The Pope landed in New Jersey yesterday to begin a four-day visit to the United States, the country he likes to call "God's playground" but with which he has an increasingly complex and strained relationship.
On arrival, he proclaimed himself "a pilgrim of peace", reminding the crowd that his speech today to the United Nations, his first in 16 years, would come exactly 30 years after Pope Paul VI delivered the injunction: "No more war, war never again!"
Hundreds of thousands of the faithful will greet Pope John Paul at outdoor Masses in New Jersey, New York's Central Park and Baltimore. But behind the cheering and the moments of shared worship will be the background noise of deepening dissent among America's 56 million Catholics - if not with the leadership offered by the Pope himself, whom they adore, then with his strict positions on issues of reproduction, gender and sexuality.
The devotion among American Catholics for the pontiff seems virtually unaffected by the debate on his actual teachings. Whatever they think of the message, they apparently still favour the messenger. An opinion poll published yesterday by ABC TV and the Washington Post indicated an 82 per cent approval rating for the Pope and his stewardship of the Church.
But when it comes to particulars of the message, they flee him in droves. According to the same poll, 93 per cent of American Catholics believe practising birth control is acceptable, 85 per cent think divorced people can still be good Catholics and 69 per cent said women who have abortions could also be good Catholics. Other polls have shown majority support for women priests and a married priesthood.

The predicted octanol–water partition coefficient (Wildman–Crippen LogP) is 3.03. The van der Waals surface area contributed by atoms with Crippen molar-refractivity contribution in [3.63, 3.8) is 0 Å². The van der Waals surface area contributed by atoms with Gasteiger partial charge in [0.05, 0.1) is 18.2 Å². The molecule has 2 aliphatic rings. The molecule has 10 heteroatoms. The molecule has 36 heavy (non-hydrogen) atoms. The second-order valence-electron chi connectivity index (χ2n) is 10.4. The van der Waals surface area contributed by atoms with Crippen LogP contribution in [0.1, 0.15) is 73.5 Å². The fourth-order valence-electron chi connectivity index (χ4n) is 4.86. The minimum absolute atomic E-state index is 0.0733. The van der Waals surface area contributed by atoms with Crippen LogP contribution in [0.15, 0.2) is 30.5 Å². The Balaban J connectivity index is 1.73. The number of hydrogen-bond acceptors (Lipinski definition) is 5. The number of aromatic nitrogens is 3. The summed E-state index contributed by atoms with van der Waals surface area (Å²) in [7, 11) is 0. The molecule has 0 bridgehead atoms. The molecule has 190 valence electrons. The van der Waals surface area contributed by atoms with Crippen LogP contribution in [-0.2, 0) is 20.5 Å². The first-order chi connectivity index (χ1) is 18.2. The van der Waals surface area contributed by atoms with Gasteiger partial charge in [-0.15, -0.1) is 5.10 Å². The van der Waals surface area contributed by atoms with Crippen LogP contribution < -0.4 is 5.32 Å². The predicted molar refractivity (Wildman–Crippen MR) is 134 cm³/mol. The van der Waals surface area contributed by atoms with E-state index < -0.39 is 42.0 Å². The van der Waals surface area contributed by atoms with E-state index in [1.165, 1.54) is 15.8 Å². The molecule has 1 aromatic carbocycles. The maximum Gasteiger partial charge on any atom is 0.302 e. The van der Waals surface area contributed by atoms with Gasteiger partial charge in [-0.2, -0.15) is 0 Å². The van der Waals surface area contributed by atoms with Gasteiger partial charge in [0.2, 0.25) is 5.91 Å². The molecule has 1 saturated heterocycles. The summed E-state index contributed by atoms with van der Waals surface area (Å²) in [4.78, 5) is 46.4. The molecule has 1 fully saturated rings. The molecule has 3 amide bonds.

Most sensitive among all these issues, because it crosses so completely into American political debate, is abortion. It was expected to be raised during a brief meeting yesterday between the Pope and President Bill Clinton, who greeted him at Newark International Airport. The President is in favour of free choice on abortion; the pontiff, by contrast, has urged a world- wide campaign by Catholics to oppose it.
In turn, the Pope is known to have mixed feelings about the US. "God's playground" it may be, and without question its Catholic Church, with its considerable wealth and huge following, is one of the most vibrant. But he also sees the US as a place in moral decay. In recent weeks he has warned of the new enemies of hedonism, greed and consumerism - phenomena not unknown in America. In a recent address, he noted that the "light of Christ" came from the East and that the "West has need of this light".
At the UN today, the Pope is expected to urge greater work on protecting human rights and ending strife in Bosnia and Africa. On his flight yesterday, he spoke of the need also to shore up the UN. "One speaks much about the crisis of the United Nations but even if it is in crisis it must be safeguarded, because it is worth having this ... family of nations."
The "pilgrim Pope", meanwhile, will spend his days in New York cocooned in unprecedented security. As far as possible, he will be transported by helicopter or in a "Popemobile" fitted with a double dome of bullet- proof glass. It will be much different from the last time he was in the Big Apple, in 1979, when he rode the streets in an open limousine.